Twitter flagged another one of President Donald Trump's tweets, this time for claiming he is "immune" to the coronavirus after he was treated for symptoms over the past week. There is no evidence proving that once a person tests positive for the coronavirus and then negative that they cannot contract the virus again. The White House has also not confirmed when Trump last tested negative for the virus, and physician Dr. Sean Conley's last update on the president's health did not say he has.
"A total and complete sign off from White House Doctors yesterday. That means I can’t get it (immune), and can’t give it. Very nice to know!!!" Trump tweeted Sunday morning. Twitter put a note on the tweet almost immediately, noting the message "violated the Twitter Rules about spreading misleading and potentially harmful information related to COVID-19."
Trump begins his second interview with Maria Bartiromo in the last four days by claiming he's "immune" from Covid pic.twitter.com/FdghrIvxqS— Aaron Rupar (@atrupar) October 11, 2020
"We placed a public interest notice on [President Trump's] Tweet for violating our Covid-19 Misleading Information Policy by making misleading health claims about Covid-19," a Twitter spokesperson told CNN. "As is standard with this public interest notice, engagements with the Tweet will be significantly limited." Trump's team posted the same message on his Facebook account, but no message was put on it about spreading misleading information.
In recent days, Trump has claimed he is immune to the virus after Conley said he could resume public activities. During another interview with Fox News' Maria Bartiromo on Sunday, Trump said he "beat this crazy, horrible China virus." Trump claimed it "looks like I'm immune for, I don't know, maybe a long time, maybe a short time... It could be a lifetime. Nobody really knows, but I'm immune."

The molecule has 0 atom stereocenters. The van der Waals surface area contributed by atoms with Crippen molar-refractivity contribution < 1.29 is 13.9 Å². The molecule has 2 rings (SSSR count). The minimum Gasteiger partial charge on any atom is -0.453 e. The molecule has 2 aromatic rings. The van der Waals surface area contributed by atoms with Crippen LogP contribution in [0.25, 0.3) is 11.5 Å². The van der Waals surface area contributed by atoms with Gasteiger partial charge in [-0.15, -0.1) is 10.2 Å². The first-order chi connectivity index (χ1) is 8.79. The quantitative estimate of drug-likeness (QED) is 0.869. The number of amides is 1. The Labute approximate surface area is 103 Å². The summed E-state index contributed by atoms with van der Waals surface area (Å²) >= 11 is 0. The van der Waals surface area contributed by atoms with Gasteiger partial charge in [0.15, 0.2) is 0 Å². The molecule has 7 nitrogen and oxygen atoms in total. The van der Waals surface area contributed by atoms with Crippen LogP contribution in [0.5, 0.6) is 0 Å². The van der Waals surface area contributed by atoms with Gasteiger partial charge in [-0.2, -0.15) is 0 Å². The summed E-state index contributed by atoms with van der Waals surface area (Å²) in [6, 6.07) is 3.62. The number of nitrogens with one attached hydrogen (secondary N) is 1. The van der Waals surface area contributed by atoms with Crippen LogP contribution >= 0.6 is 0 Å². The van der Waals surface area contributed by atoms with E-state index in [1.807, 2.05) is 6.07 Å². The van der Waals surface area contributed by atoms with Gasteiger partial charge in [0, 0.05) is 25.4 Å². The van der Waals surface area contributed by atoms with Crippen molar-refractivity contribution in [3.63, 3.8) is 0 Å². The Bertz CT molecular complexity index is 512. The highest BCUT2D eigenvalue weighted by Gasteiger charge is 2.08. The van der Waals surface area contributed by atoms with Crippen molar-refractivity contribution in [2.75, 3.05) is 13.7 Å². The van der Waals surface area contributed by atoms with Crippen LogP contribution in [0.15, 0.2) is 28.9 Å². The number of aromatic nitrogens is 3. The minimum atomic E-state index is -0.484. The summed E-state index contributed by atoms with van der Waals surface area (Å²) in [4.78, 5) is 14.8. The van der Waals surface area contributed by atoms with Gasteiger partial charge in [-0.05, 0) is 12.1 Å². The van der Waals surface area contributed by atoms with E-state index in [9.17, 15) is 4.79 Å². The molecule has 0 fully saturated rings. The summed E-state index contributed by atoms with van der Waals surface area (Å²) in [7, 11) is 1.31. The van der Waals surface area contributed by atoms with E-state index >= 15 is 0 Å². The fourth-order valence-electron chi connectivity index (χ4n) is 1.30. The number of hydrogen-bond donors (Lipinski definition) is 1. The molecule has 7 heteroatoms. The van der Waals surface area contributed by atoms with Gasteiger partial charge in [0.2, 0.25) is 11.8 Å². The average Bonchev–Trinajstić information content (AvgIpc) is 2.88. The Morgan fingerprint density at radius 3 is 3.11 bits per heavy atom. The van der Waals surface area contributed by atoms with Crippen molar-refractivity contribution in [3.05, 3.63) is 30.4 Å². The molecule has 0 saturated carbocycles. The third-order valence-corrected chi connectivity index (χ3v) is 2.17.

There is no concrete evidence to suggest that someone who already had the coronavirus is now immune to it. According to the Associated Press, a person might "have some immunity," but it is not clear for how long. There have been documented cases of reinfection, but they have been very rare. It is also not clear if someone who was reinfected but shows no symptoms could transmit it to another person, so health experts insist people who have recovered from COVID-19 need to wear face masks, follow social distancing guidelines and keep good hygiene to protect others.
Trump announced he and First Lady Melania Trump tested positive for the coronavirus on Oct. 2, and he spent the following weekend being treated at Walter Reed Medical Center. He was released on Oct. 5. On Saturday, Conley said Trump met the Centers for Disease Control and Prevention's criteria for the "safe discontinuation of isolation" and is "no longer considered a transmission risk to others." That afternoon, Trump spoke to supporters from the White House balcony. He is scheduled to host a rally in Sanford, Florida on Monday.